Preventing the loss of cultural heritage amid urban development is a daunting, yet essential task. But Ester van Steekelenburg believes it is achievable.
In this interview with AsianNGO, Ester highlights the importance of keeping the cultural identity of a city alive, not only for its sentimental value but also for its added economic benefits.
Acting upon this belief, she founded Urban Discovery, a Hong Kong-based social enterprise that specializes in fostering cultural preservation and urban regeneration across Asia.
Ester and her team craft innovative tools and strategies for making heritage conservation an important aspect of urban planning in some of the region’s largest cities. In 2016, Urban Discovery released a mobile app called iDiscover City Walks, which offers both local and foreign tourists alike a guided walk around historical sites in select Asian cities.
How did Urban Discovery start?
Urban Discovery came out of my personal and professional frustrations from working as an urban planner in Asia for almost 20 years. I have witnessed a general disregard for authentic heritage, both tangible and intangible, and for historical neighborhoods. Whether you are in Bangkok or Beijing, many cities in Asia are increasingly starting to look the same. In contrast, I hail from Europe where historical city centers are so well-appreciated, cared for and offer a very intimate and livable space.
I hence decided to dedicate my experience in urban planning and working with local governments and NGOs in Asia to the issues of urban regeneration of older neighborhoods and heritage preservation.
In the shaping of any urban landscape, there is a whole playing field of actors composed of developers, government, NGOs and civil society. In places like Europe or North America, or even in a city like Shanghai or Singapore, the government is typically quite strong. In many other cities in Asia, the government is not, so the urban landscape has been dictated by what developers want.
We want to give a voice to NGOs, developers with a conscience and concerned people in local governments to simulate discussions about the economic reasons for renovating a historical building instead of demolishing it. We aim to bring more awareness to the economic value of heritage.
Why is it important to keep culture alive in a city?
The reason why people want to live, work and shop at a certain place has a lot to do with the identity of that place. People invest in and take better care of a place when they feel strongly associated to it.
If you do not keep culture alive, you start losing identity—urban identity. Creating livable and lovable places with strong identities is essential—and older neighborhoods almost always have these qualities.
In the case of Singapore in the 60s and 70s, there was a big emphasis on demolishing older neighborhoods to re-house the population in public housing estates. While a hugely successful program in many aspects, it led to a loss of urban identity that negatively impacted the happiness of residents and the frequency of visits of business travelers. The government has since radically changed its stance based on these economic and social considerations.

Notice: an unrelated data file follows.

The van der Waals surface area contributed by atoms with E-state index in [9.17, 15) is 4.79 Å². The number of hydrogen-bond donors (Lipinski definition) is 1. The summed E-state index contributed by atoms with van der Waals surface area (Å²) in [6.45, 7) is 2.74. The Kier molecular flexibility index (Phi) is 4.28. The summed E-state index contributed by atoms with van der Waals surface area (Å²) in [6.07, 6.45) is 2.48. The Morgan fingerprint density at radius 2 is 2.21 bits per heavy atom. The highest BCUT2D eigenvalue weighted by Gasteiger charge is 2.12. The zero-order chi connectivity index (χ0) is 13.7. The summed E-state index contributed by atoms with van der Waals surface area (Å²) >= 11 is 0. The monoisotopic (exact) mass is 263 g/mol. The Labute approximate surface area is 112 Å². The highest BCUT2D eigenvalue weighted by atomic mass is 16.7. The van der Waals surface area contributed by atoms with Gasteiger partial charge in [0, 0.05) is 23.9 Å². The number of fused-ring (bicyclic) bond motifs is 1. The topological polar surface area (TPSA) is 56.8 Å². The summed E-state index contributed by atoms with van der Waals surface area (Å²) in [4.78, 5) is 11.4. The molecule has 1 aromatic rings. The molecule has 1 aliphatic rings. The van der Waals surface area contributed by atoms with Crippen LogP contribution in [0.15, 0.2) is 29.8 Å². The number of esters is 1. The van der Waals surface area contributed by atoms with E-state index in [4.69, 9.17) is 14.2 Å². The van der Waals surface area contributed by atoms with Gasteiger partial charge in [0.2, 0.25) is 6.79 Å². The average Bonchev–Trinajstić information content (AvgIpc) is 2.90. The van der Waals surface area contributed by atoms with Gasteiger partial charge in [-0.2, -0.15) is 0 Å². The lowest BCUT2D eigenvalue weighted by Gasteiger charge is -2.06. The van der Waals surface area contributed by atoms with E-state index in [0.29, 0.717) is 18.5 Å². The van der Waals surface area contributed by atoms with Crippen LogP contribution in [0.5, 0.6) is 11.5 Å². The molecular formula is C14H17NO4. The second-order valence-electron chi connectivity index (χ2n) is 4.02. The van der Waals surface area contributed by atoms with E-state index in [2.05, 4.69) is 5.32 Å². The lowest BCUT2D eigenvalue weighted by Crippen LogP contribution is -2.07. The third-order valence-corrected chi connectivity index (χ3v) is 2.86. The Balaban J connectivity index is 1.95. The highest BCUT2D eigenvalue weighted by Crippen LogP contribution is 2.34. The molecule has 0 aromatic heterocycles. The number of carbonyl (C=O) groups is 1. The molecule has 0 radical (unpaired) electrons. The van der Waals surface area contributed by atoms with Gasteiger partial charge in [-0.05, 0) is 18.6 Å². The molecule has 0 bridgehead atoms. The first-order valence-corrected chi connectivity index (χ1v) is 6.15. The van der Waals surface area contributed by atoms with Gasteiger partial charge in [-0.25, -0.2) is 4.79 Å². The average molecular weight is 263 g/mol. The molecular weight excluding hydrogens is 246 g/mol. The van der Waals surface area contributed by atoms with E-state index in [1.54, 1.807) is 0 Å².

Some say that cultural preservation and urban development are antitheses of each other. What are your thoughts on this?
I agree with it to some extent, especially in an environment with high land and real estate prices. If you look at preservation from a point perspective which refers to one building only, you cannot just make the numbers work—it is almost always more financially feasible to demolish it and put up something new.
However, if you look at preservation from an area-based perspective, creating neighborhood value would ensure that owners and developers would see increasing property prices and real value added in terms of destination management and destination branding. From an economic point of view, it makes more sense to move towards an area-based revitalization.
As a social entrepreneur yourself, how do you think social enterprises can contribute to this movement?
Social enterprises are just one piece of the awareness puzzle. Actors in the landscape must move away from measuring impact in terms of financial or economic concerns.
Whether you are a developer or a government body, you need to start understanding the concept of value-added cultural impact, value-added social impact and value-added community impact in cultural heritage preservation. And you need to understand that value. In my opinion, social entrepreneurs are more advanced in this type of thinking.
If we, the social enterprises and the NGOs of the world, can articulate and convince developers and governments that there is cultural, social and economic value in cultural heritage preservation, they would begin to comprehend that value.
Social enterprises, in particular, understand how the business works and speak the same language, but have the heart of an NGO. They can be a good liaison between the two sides.
There are many NGOs in this field doing fantastic work, but they are typically underfunded and under-resourced. They, too, can benefit from an entrepreneurial approach. Being social enterprises, I see our role as bringing added value to the very active NGO sector in this area.
Photo: Urban Discovery